The most current horror story I’m writing is a haunted house one but the challenge is in coming up with unique monsters. So far I’ve steered clear of the vampires and zombies (unless you count attacking skeletons, which I don’t because they don’t have enough flesh to be considered a corpse). I don’t want to create any spoilers, but the monsters that are cliché in this story are more so in high fantasy than in straight horror.
For the past decade, vampires and zombies have dominated the horror/sci fi scene. As with many types of monsters, their popularity is a phase. Vampires have been fading out in the last year or so. Although the two will be in the popular imagination for years to come, like everything else they are fads and fads eventually fade out. Aliens were a fad in the ‘90s and early 2001s; pirates were a fad in the late 2001s through the early half of the present decade. As much as I love zombies, their popularity will probably be used up soon and the masses will probably move on to other characters of interest. These could be demonic clowns which seem to have been getting more of a spotlight horror fiction lately.
Yet, for those of us writers who specialise in certain monsters that have been traditionally popular such as the undead or werewolves, we can still put twists on their characters in order to prevent rehashing old plots. But the challenge in writing about archetypal monsters such as these is to come up with new ways of portraying them. Fairly recently, comic books have been doing this by making the hero a zombie such as in I, Zombie, or a vampire breaking the stereotype of monsters as evil and victimising. But now this trend is getting old.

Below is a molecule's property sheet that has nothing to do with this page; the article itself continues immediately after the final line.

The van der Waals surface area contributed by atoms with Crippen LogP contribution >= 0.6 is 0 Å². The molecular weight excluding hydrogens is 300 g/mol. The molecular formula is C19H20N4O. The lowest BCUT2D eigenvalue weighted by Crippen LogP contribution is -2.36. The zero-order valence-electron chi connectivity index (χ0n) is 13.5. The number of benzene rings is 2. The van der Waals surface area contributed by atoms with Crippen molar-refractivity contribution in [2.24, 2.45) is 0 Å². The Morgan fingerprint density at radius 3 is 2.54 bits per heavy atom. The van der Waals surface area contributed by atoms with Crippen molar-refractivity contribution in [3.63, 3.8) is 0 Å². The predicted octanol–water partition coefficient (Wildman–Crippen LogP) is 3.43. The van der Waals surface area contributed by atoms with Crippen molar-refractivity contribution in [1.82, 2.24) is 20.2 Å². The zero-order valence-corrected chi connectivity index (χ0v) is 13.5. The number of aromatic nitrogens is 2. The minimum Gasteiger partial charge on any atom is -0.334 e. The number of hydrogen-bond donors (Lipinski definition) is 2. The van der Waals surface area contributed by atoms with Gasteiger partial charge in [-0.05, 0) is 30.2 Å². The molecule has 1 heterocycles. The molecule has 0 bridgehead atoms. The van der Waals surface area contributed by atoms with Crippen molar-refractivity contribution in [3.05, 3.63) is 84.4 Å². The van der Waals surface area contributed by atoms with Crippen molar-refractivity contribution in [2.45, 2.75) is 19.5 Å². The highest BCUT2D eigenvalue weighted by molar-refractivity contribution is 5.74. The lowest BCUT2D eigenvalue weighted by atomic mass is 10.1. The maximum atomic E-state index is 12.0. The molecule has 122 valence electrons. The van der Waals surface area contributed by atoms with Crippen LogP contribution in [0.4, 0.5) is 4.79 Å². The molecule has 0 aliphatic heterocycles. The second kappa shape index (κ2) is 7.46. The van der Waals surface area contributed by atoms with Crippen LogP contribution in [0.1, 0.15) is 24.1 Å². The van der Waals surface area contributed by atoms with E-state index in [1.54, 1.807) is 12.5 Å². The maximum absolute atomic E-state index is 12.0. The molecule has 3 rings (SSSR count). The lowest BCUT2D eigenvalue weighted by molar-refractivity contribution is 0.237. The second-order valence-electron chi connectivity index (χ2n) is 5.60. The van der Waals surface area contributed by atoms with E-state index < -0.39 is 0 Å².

The problem with much horror, not just today’s but that of the past 50 years at least, is that it caters to the more familiar archetypes like the ones mentioned above. Which is a little ironic because the basis of horror fiction is fear of the unknown, and so fear of the unfamiliar. But Frankensteinian monsters, Dracula and Jeckylle-and-Hyde archetypes have been done numerous times in both books and movies, not to mention television. What’s so surprising is that, with the fan cult following of H.P. Lovecraft’s Cthullu character, that a major movie hasn’t adapted that character yet. Though a movie based on Lovecraft’s Mythos, The Mountains of Madness, has been in the plans for the last two years at least, there seem to be very updates on it.
An article at Wired.com, entitled “Alright, Folks, It’s Time Horror Got Some New Monsters” talks in great detail about the need for new fiends in fiction. It’s a really good one and includes interviews with horror authors and movie directors on the subject. I strongly recommend reading it.
So what monsters out there in the mythical universe do you think deserve a chance in books, TV and the big screen? Please leave your answers in the box below.
Until next time . . .